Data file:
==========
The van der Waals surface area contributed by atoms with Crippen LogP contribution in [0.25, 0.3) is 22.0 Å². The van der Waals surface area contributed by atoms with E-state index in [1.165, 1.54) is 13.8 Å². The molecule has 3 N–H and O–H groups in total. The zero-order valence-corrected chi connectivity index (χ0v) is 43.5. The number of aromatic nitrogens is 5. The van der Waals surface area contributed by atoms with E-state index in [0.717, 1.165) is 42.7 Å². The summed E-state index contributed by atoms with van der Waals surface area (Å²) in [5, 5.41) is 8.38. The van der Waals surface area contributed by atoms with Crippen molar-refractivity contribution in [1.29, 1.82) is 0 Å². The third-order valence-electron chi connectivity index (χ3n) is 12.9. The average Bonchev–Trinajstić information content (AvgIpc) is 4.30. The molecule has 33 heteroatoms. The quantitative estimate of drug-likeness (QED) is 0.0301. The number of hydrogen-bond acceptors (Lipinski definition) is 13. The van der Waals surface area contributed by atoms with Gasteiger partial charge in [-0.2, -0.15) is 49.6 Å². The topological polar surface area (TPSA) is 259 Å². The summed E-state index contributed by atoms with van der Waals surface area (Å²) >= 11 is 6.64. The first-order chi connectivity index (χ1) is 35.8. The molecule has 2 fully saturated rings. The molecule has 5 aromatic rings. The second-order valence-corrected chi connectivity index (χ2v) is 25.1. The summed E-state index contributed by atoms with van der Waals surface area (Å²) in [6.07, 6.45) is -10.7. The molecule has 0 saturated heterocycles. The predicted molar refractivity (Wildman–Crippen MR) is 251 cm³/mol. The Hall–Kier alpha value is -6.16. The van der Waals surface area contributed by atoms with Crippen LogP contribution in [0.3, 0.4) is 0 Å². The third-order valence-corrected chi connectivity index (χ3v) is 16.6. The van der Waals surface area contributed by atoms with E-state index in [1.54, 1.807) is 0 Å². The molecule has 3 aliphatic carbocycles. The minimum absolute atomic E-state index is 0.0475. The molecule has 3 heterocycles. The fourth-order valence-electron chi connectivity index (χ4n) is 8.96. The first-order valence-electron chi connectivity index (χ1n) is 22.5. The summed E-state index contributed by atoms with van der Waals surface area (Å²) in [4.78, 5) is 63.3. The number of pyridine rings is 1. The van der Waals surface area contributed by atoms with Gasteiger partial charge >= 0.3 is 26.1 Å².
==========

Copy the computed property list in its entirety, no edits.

The van der Waals surface area contributed by atoms with Crippen LogP contribution in [0.25, 0.3) is 22.0 Å². The van der Waals surface area contributed by atoms with E-state index in [1.165, 1.54) is 13.8 Å². The molecule has 3 N–H and O–H groups in total. The zero-order valence-corrected chi connectivity index (χ0v) is 43.5. The number of aromatic nitrogens is 5. The van der Waals surface area contributed by atoms with E-state index in [0.717, 1.165) is 42.7 Å². The summed E-state index contributed by atoms with van der Waals surface area (Å²) in [5, 5.41) is 8.38. The van der Waals surface area contributed by atoms with Crippen molar-refractivity contribution in [1.29, 1.82) is 0 Å². The third-order valence-electron chi connectivity index (χ3n) is 12.9. The average Bonchev–Trinajstić information content (AvgIpc) is 4.30. The molecule has 33 heteroatoms. The quantitative estimate of drug-likeness (QED) is 0.0301. The number of hydrogen-bond acceptors (Lipinski definition) is 13. The van der Waals surface area contributed by atoms with Gasteiger partial charge in [-0.2, -0.15) is 49.6 Å². The topological polar surface area (TPSA) is 259 Å². The summed E-state index contributed by atoms with van der Waals surface area (Å²) >= 11 is 6.64. The first-order chi connectivity index (χ1) is 35.8. The molecule has 2 fully saturated rings. The molecule has 5 aromatic rings. The second-order valence-corrected chi connectivity index (χ2v) is 25.1. The summed E-state index contributed by atoms with van der Waals surface area (Å²) in [6.07, 6.45) is -10.7. The molecule has 0 saturated heterocycles. The predicted molar refractivity (Wildman–Crippen MR) is 251 cm³/mol. The Hall–Kier alpha value is -6.16. The van der Waals surface area contributed by atoms with Crippen LogP contribution in [0.3, 0.4) is 0 Å². The third-order valence-corrected chi connectivity index (χ3v) is 16.6. The van der Waals surface area contributed by atoms with E-state index in [1.54, 1.807) is 0 Å². The molecule has 3 aliphatic carbocycles. The minimum absolute atomic E-state index is 0.0475. The molecule has 3 heterocycles. The fourth-order valence-electron chi connectivity index (χ4n) is 8.96. The first-order valence-electron chi connectivity index (χ1n) is 22.5. The summed E-state index contributed by atoms with van der Waals surface area (Å²) in [4.78, 5) is 63.3. The number of pyridine rings is 1. The van der Waals surface area contributed by atoms with Gasteiger partial charge >= 0.3 is 26.1 Å².